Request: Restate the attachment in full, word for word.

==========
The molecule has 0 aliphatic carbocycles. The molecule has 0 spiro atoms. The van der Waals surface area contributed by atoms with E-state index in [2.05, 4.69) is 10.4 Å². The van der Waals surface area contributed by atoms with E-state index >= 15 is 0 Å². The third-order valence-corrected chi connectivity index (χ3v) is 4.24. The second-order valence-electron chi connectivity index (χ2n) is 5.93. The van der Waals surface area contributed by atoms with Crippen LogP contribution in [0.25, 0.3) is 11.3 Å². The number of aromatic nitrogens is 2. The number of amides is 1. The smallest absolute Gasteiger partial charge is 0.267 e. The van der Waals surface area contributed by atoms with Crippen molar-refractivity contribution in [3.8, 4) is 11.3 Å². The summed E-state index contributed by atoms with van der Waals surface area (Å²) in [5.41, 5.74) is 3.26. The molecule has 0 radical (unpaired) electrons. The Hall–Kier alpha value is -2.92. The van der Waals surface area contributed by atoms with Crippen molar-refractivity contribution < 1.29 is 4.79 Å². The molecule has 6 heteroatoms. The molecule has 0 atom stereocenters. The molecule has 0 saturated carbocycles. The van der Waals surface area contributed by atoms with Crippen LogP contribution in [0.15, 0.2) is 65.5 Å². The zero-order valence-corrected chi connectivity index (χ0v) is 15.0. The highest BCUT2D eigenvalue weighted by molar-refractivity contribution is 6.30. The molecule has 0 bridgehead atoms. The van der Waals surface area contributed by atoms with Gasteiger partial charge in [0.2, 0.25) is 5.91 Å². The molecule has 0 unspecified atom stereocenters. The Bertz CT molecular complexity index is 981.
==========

The molecule has 0 aliphatic carbocycles. The molecule has 0 spiro atoms. The van der Waals surface area contributed by atoms with E-state index in [2.05, 4.69) is 10.4 Å². The van der Waals surface area contributed by atoms with E-state index >= 15 is 0 Å². The third-order valence-corrected chi connectivity index (χ3v) is 4.24. The second-order valence-electron chi connectivity index (χ2n) is 5.93. The van der Waals surface area contributed by atoms with Crippen LogP contribution in [0.25, 0.3) is 11.3 Å². The number of aromatic nitrogens is 2. The number of amides is 1. The smallest absolute Gasteiger partial charge is 0.267 e. The van der Waals surface area contributed by atoms with Crippen molar-refractivity contribution in [3.8, 4) is 11.3 Å². The summed E-state index contributed by atoms with van der Waals surface area (Å²) in [5.41, 5.74) is 3.26. The molecule has 0 radical (unpaired) electrons. The Hall–Kier alpha value is -2.92. The van der Waals surface area contributed by atoms with Crippen molar-refractivity contribution < 1.29 is 4.79 Å². The molecule has 6 heteroatoms. The molecule has 0 atom stereocenters. The molecule has 0 saturated carbocycles. The van der Waals surface area contributed by atoms with Crippen LogP contribution in [0.15, 0.2) is 65.5 Å². The zero-order valence-corrected chi connectivity index (χ0v) is 15.0. The highest BCUT2D eigenvalue weighted by molar-refractivity contribution is 6.30. The molecule has 0 bridgehead atoms. The van der Waals surface area contributed by atoms with Gasteiger partial charge in [0.2, 0.25) is 5.91 Å². The molecule has 0 unspecified atom stereocenters. The Bertz CT molecular complexity index is 981.